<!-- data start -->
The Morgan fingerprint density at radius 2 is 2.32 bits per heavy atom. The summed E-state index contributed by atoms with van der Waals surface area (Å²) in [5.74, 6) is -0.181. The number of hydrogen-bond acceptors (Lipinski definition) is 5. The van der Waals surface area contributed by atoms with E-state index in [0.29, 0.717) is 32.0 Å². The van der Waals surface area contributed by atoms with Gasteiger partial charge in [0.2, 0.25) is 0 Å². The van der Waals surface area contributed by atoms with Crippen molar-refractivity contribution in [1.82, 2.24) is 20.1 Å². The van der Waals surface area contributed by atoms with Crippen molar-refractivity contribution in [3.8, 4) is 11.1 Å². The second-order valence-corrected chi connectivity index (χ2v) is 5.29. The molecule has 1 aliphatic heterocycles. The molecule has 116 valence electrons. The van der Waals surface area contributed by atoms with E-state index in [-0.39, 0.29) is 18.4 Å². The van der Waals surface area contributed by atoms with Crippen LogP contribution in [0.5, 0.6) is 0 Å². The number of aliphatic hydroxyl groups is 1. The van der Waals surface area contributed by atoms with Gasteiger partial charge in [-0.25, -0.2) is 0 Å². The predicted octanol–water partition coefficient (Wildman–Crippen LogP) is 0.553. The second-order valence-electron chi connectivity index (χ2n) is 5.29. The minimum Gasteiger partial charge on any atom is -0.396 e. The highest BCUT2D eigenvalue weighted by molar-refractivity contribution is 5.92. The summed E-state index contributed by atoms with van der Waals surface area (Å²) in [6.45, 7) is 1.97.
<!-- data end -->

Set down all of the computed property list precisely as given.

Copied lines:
The Morgan fingerprint density at radius 2 is 2.32 bits per heavy atom. The summed E-state index contributed by atoms with van der Waals surface area (Å²) in [5.74, 6) is -0.181. The number of hydrogen-bond acceptors (Lipinski definition) is 5. The van der Waals surface area contributed by atoms with E-state index in [0.29, 0.717) is 32.0 Å². The van der Waals surface area contributed by atoms with Gasteiger partial charge in [0.2, 0.25) is 0 Å². The van der Waals surface area contributed by atoms with Crippen molar-refractivity contribution in [1.82, 2.24) is 20.1 Å². The van der Waals surface area contributed by atoms with Crippen molar-refractivity contribution in [3.8, 4) is 11.1 Å². The second-order valence-corrected chi connectivity index (χ2v) is 5.29. The molecule has 1 aliphatic heterocycles. The molecule has 116 valence electrons. The van der Waals surface area contributed by atoms with E-state index in [-0.39, 0.29) is 18.4 Å². The van der Waals surface area contributed by atoms with Crippen LogP contribution in [0.5, 0.6) is 0 Å². The number of aliphatic hydroxyl groups is 1. The van der Waals surface area contributed by atoms with Gasteiger partial charge in [-0.25, -0.2) is 0 Å². The predicted octanol–water partition coefficient (Wildman–Crippen LogP) is 0.553. The second-order valence-electron chi connectivity index (χ2n) is 5.29. The minimum Gasteiger partial charge on any atom is -0.396 e. The highest BCUT2D eigenvalue weighted by molar-refractivity contribution is 5.92. The summed E-state index contributed by atoms with van der Waals surface area (Å²) in [6.45, 7) is 1.97.